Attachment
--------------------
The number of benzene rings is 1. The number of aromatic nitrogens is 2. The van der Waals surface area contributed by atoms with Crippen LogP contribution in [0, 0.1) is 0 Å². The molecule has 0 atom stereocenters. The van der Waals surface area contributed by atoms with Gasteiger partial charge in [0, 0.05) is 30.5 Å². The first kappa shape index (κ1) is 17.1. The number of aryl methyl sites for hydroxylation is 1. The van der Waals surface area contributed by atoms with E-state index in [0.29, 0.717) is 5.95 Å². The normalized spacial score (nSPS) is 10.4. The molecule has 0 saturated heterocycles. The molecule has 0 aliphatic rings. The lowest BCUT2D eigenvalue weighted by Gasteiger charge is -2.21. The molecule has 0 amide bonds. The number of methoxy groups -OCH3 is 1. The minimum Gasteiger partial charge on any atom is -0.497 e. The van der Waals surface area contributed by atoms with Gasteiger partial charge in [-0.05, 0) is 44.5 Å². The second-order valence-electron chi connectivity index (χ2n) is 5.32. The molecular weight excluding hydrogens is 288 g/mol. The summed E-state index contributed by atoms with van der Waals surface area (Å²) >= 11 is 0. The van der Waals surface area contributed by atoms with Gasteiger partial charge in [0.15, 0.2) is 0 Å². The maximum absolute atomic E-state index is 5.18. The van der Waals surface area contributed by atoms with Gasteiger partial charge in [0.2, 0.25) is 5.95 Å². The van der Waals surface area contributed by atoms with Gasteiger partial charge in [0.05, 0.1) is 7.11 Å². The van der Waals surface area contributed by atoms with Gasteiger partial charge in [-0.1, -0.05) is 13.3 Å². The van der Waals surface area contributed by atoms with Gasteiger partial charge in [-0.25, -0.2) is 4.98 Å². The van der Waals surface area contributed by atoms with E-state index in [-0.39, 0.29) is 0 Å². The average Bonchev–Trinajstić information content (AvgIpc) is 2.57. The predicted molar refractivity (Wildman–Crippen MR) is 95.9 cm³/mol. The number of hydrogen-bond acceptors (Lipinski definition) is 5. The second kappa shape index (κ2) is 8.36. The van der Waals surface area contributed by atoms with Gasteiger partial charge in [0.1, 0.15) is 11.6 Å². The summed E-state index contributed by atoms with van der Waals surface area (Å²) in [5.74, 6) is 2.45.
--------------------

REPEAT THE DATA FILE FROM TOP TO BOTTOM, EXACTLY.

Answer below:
The number of benzene rings is 1. The number of aromatic nitrogens is 2. The van der Waals surface area contributed by atoms with Crippen LogP contribution in [0, 0.1) is 0 Å². The molecule has 0 atom stereocenters. The van der Waals surface area contributed by atoms with Gasteiger partial charge in [0, 0.05) is 30.5 Å². The first kappa shape index (κ1) is 17.1. The number of aryl methyl sites for hydroxylation is 1. The van der Waals surface area contributed by atoms with E-state index in [0.29, 0.717) is 5.95 Å². The normalized spacial score (nSPS) is 10.4. The molecule has 0 saturated heterocycles. The molecule has 0 aliphatic rings. The lowest BCUT2D eigenvalue weighted by Gasteiger charge is -2.21. The molecule has 0 amide bonds. The number of methoxy groups -OCH3 is 1. The minimum Gasteiger partial charge on any atom is -0.497 e. The van der Waals surface area contributed by atoms with Gasteiger partial charge in [-0.05, 0) is 44.5 Å². The second-order valence-electron chi connectivity index (χ2n) is 5.32. The molecular weight excluding hydrogens is 288 g/mol. The summed E-state index contributed by atoms with van der Waals surface area (Å²) >= 11 is 0. The van der Waals surface area contributed by atoms with Gasteiger partial charge in [0.15, 0.2) is 0 Å². The maximum absolute atomic E-state index is 5.18. The van der Waals surface area contributed by atoms with Gasteiger partial charge in [0.2, 0.25) is 5.95 Å². The van der Waals surface area contributed by atoms with Gasteiger partial charge in [0.05, 0.1) is 7.11 Å². The van der Waals surface area contributed by atoms with Gasteiger partial charge in [-0.1, -0.05) is 13.3 Å². The van der Waals surface area contributed by atoms with Gasteiger partial charge in [-0.25, -0.2) is 4.98 Å². The van der Waals surface area contributed by atoms with E-state index in [-0.39, 0.29) is 0 Å². The average Bonchev–Trinajstić information content (AvgIpc) is 2.57. The predicted molar refractivity (Wildman–Crippen MR) is 95.9 cm³/mol. The number of hydrogen-bond acceptors (Lipinski definition) is 5. The second kappa shape index (κ2) is 8.36. The van der Waals surface area contributed by atoms with Gasteiger partial charge in [0.1, 0.15) is 11.6 Å². The summed E-state index contributed by atoms with van der Waals surface area (Å²) in [5.74, 6) is 2.45.